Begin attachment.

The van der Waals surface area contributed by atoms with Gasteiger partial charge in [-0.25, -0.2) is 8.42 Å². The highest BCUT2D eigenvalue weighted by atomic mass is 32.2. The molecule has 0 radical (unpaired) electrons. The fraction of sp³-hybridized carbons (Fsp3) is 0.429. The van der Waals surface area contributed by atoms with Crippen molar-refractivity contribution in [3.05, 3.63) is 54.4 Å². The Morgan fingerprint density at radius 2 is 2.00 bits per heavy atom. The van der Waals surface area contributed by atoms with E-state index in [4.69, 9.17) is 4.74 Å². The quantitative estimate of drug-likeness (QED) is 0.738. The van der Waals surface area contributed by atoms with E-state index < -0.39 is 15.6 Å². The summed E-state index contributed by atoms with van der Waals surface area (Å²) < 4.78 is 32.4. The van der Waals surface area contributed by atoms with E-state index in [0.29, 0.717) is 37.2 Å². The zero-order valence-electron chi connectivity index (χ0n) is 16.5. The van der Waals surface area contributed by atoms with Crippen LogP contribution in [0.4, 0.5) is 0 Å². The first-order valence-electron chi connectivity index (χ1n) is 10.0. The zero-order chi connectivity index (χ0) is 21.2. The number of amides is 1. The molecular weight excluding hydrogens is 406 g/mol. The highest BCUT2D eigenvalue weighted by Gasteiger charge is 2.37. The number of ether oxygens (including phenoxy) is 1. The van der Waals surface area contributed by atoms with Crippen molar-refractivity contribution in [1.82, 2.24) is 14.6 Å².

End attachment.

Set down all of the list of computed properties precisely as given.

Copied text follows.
The van der Waals surface area contributed by atoms with Gasteiger partial charge in [-0.25, -0.2) is 8.42 Å². The highest BCUT2D eigenvalue weighted by atomic mass is 32.2. The molecule has 0 radical (unpaired) electrons. The fraction of sp³-hybridized carbons (Fsp3) is 0.429. The van der Waals surface area contributed by atoms with Crippen molar-refractivity contribution in [3.05, 3.63) is 54.4 Å². The Morgan fingerprint density at radius 2 is 2.00 bits per heavy atom. The van der Waals surface area contributed by atoms with E-state index in [4.69, 9.17) is 4.74 Å². The quantitative estimate of drug-likeness (QED) is 0.738. The van der Waals surface area contributed by atoms with E-state index < -0.39 is 15.6 Å². The summed E-state index contributed by atoms with van der Waals surface area (Å²) < 4.78 is 32.4. The van der Waals surface area contributed by atoms with E-state index in [0.29, 0.717) is 37.2 Å². The zero-order valence-electron chi connectivity index (χ0n) is 16.5. The van der Waals surface area contributed by atoms with Crippen LogP contribution in [0.4, 0.5) is 0 Å². The first-order valence-electron chi connectivity index (χ1n) is 10.0. The zero-order chi connectivity index (χ0) is 21.2. The number of amides is 1. The molecular weight excluding hydrogens is 406 g/mol. The highest BCUT2D eigenvalue weighted by Gasteiger charge is 2.37. The number of ether oxygens (including phenoxy) is 1. The van der Waals surface area contributed by atoms with Crippen molar-refractivity contribution in [1.82, 2.24) is 14.6 Å².